“No,” said Peter, “you shall never wash my feet.”
    Jesus answered, “Unless I wash you, you have no part with me.”
    “Then, Lord,” Simon Peter replied, “not just my feet but my hands and my head as well!”

    Now Jesus knew his heart, so Jesus simply said this, “If I don’t wash your feet, you will have no part in my kingdom.” In other words, “Forget your Prime Minister’s position.”

    “Oh, “he says, “in that case, wash not only my feet but my head and my hands and everything, because I want to be number one.”

    Jesus knew how to deal with the flesh.  So please remember that, while works of the law may appear good outside, they are devoid of Agape and, therefore, to God are filthy rags.

  4. The fourth reason why works of the law are wrong — and this is an important one — is that works of the law deny Christ as our Righteousness.  That’s a denial of Christ’s righteousness.  Let me give you a text, Galatians 5:4-5, especially verse 4:

    You who are trying to be justified by law have been alienated from Christ; you have fallen away from grace.  But by faith we eagerly await through the Spirit the righteousness for which we hope.

    Now what was the Galatian problem?  Were the Galatians having the same problem as the Jews?  The answer is no.  The Jews wanted salvation entirely by their own works.  The Galatians fell for another trap:  it was legalism, but a subtle form of legalism.  The Galatians fell for the idea that it is not enough to accept Christ as your righteousness, you must also contribute by being circumcised and keeping the law.  In other words, “I am saved by faith plus works.”

    Let me read you a quotation from Faith and Works by Ellen White.  Please read that first whole chapter, because Sister White is dealing with the problem.  Reading from page 20:

    Should faith plus works...

    That’s Galatianism.  And, by the way, this was the problem after 1888.  Before 1888, we were strong legalists.  After 1888, we got into deeper waters because of the Galatianism problem.  But let me give you the quotation:

    Should faith plus works purchase the gift of salvation for anyone then the Creator is under obligation to the creature.  Here is an opportunity for falsehood to be accepted as truth.

    And then she goes on to say that this is exactly where the Roman Catholics have gone wrong.  Because the Roman Catholic church teaches that you are saved by faith plus penance; you have to do penance when you confess your sins.

    When I went to confession, I could not come out of that confessional box free, I had to do penance.  And, you know, we young kids, teenagers, we were smart.  We would watch and see which priest was in which box, because some of them gave you long penance, and some of them gave you short penance, depending on their disposition.  One of them enjoyed giving us long penance, and none ofthe kids went to him.  We would wait.  So there was a big line here, waiting for that kind-hearted priest, and a short line for the other priest.  These were the old folks, who wanted to do penance, who felt that the more penance you did, the more God would accept you, these went to him.  We kids went to the other fellow; all we wanted was absolution from our sins.  So we were doing works, we were confessing our sins, plus penance.  Sister White says that if we add works to faith, we are no different than a Roman Catholic.  In other words, folks, if you are guilty of lukewarm works:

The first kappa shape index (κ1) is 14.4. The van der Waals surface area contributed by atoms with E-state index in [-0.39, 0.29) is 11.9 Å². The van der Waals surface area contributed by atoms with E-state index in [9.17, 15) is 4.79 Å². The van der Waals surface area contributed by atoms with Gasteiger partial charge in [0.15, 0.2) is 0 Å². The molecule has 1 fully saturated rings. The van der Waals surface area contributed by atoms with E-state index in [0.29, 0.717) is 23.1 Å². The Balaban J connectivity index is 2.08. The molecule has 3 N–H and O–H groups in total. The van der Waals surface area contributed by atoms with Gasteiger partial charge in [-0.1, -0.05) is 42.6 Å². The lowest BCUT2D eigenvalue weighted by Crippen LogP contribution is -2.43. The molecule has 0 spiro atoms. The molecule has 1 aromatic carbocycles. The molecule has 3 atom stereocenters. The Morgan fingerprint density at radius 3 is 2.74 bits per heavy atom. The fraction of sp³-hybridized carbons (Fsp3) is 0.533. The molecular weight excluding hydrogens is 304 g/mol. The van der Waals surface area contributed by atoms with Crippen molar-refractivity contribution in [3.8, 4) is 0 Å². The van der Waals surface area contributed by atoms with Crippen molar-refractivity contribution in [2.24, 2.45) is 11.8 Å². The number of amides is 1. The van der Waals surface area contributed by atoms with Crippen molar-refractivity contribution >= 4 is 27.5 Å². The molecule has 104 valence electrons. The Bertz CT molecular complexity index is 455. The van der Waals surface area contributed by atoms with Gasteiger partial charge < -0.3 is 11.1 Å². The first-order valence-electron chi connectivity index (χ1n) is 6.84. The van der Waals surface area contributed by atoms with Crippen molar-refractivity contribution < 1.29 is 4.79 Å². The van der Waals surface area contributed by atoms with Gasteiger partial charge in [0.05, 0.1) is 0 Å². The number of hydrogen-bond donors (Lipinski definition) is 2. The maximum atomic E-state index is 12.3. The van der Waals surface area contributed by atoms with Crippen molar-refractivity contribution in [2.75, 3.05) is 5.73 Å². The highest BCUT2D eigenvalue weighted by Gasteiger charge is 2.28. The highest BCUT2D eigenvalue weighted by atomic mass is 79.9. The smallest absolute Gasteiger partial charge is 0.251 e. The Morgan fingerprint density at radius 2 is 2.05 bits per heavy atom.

1. you are a hypocrite,
    2. you are guilty of unbelief,
    3. your works are devoid of agape, and
    4. you are denying Christ as your righteousness.

Both, I would like to add, both imputed and imparted righteousness must be all of Christ.  What the world needs to see is not me, but Christ dwelling in me and living in me.  So when Jesus says [Matthew 5:14a]:

You are the light of the world.

...the word “light” is in the singular in the Greek, “you” is in the plural.  We are many, but there’s only one light, folks, and that light is Jesus Christ.  The world needs to see Christ.  It is only when Christ lives in us through the Spirit that we will do the works of Christ, out of pure Agape love.

I would like to read some more quotations before ending:

To those who are indifferent at this time [that is the 1888 message] Christ warns us, “Because thou art lukewarm and neither cold nor hot, I will spue thee out of my mouth.”  The figure of spewing out of His mouth means that He cannot offer up your prayers or your expressions of love to God, He cannot endorse your teaching of His word or your spiritual works in any wise, He cannot present your religious exercises with the request that grace be given you.  [6T 408]

Why?  Because the motive is selfish, folks.  One more quotation from Review and Herald, 15 December 1904:

Satan is seeking with all his ability to corrupt mind and heart.  [Please notice what he’s trying to corrupt — mind and heart.]  And how successful he is in leading men and women to depart from the simplicity of the gospel of Christ.  Ministers and church members are in danger of allowing self to take the throne.

Folks, we are always in that danger:

Ministers and church members are in danger of allowing self to take the throne.

And it is because of self, folks, that there was opposition to that precious message in 1888.  It was self that was at the heart of the problem.  And it was there because our works are lukewarm.  With this in mind, we will now be able to look at verse 17, because lukewarm works are very deceiving.  We will see how it has deceived us and that will be our next study on verse 17.